6 Pregnancy-Related Problems Many Women Face

Pregnant woman holding her belly

While pregnancy is generally a healthy state of being, there are some pregnancy related problems you should be aware of. During pregnancy, your baby usually thrives and you do too as you count down the months until you greet your newborn. Although minor problems are common, the major ones are rare and can generally be handled well in our modern hospitals.

Iron-Deficiency Anemia

Iron-deficiency anemia is a relatively common pregnancy related problem among women of child-bearing age. According to the National Institude of Health, about 50 percent of all pregnant woman have iron-deficiency anemia. Signs and symptoms of anemia include:

  • pallor
  • pale coloring under your eyelids
  • feeling short of breath when you exercise
  • fatigue
  • ridges in your fingernails
  • an increased pulse (above 90)

Severe anemia may increase the risk of premature birth, so it's important to discover if you have this condition. It is usually easily treated with diet changes or supplements, and symptoms generally improve within just a few weeks.

During pregnancy, your body makes almost a third more blood, and this process (called hemodilution) requires good nutrition. Some women need extra iron during pregnancy, but many do not. Iron supplements should never be taken unless your midwife or doctor does a blood test to discover if you are actually deficient in iron. If she/he does advise you to take iron, you will find many types at the drugstore. Ferrous Sulfate is effective and the least expensive form but also is the one most likely to upset your stomach. You may need to try another form of iron or wait a few weeks until morning sickness passes. It's also a good idea to take vitamin C and B whenever you take iron supplements.

A word of caution. Please be careful to keep iron supplements away from children. Even a few iron pills are enough to poison a young child.


MayoClinic.com suggests that fatigue is one of the earliest signs of pregnancy. Most women experience fatigue during the first few months. There is no treatment more effective than taking the chance to lie down for an afternoon nap. If you can't sleep, at least lie down for a half an hour.

Morning Sickness: Nausea and Vomiting

Morning sickness makes you feel terrible, but it is usually temporary. The American Pregnancy Association says that it usually begins at about six weeks and stops at around 12. Watch what you eat and when you eat. Avoid greasy or spicy foods for a while. Try to keep your blood sugar stable by snacking on high protein foods or by eating several smaller meals through the day. Crackers and dry foods like toast may help, especially if you eat them the very first thing in the morning (yep, even before you get out of bed). Our grandmothers would advise us that ginger soothes the stomach and they would suggest candied ginger, tea, syrup, or ginger ale.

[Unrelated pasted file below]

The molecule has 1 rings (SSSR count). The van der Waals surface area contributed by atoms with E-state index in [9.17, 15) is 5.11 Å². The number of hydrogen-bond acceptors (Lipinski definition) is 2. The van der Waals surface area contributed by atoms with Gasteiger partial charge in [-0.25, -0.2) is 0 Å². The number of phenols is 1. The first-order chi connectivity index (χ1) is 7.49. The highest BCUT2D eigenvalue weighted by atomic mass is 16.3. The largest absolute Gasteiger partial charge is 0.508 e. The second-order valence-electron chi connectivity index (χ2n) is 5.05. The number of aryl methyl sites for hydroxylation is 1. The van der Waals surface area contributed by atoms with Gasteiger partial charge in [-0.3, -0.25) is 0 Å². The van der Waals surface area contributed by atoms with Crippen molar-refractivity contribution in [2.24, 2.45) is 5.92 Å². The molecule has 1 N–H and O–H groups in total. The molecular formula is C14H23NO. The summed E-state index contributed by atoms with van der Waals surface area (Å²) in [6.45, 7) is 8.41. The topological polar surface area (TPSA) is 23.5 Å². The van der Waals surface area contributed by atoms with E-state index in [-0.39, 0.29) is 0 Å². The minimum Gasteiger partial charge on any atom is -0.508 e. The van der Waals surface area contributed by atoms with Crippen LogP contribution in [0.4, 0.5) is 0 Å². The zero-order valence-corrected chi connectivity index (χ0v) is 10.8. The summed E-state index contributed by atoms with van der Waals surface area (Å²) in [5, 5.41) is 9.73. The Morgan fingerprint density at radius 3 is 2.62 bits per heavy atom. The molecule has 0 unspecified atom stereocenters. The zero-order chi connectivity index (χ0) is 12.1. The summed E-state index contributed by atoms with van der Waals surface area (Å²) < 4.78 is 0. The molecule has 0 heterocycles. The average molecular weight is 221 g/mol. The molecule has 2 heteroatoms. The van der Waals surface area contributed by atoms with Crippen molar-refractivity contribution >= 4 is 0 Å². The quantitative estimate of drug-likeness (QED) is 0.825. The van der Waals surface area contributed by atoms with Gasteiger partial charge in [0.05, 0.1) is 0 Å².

Heartburn and Indigestion

According to WebMD, nearly half of all expectant mothers report severe indigestion at sometime during their pregnancy. You may need to avoid spicy or greasy foods or drinking liquids with your meals. Many women are helped by chewing mints or drinking mint tea, or by using calcium supplements like Tums. Mild exercise or a short walk after meals will often settle the stomach.


The best thing you can do is to improve your diet by adding more fiber. Eat extra servings of vegetables and fruit, and whole grain cereals like oatmeal or granola. Try eating dried fruits, especially prunes. Juices may help too, but be aware that fruit juices contain a lot more sugar than you may wish. If you are still eating white bread, changing to a whole grain variety is a tasty way to get fiber as well as essential vitamins. MayoClinic.com also suggests drinking more water and adding some physical activity to your daily routine to prevent and treat constipation.

Do not use laxatives, enemas, or stool-softeners without consulting your care-provider! Sometimes these can cause labor to begin prematurely.


Almost every woman can list backaches as a pregnancy related problem. According to BabyCenter.com, back pain occurs most likely resultant of hormonal changes. Walking and swimming are good prevention exercises to tone and strengthen the muscles. Some women find relief with special support garments which lift the abdomen.

If you are having frequent backaches, take a look at your shoes. If the heels are too high they will distort your natural posture and can really be a pain in the back.

Try soaking in a warm bath or curling up with a heating pad. Herbalists often advise that a massage with St John's Wort Oil is especially effective for relieving backache.

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6 Pregnancy-Related Problems Many Women Face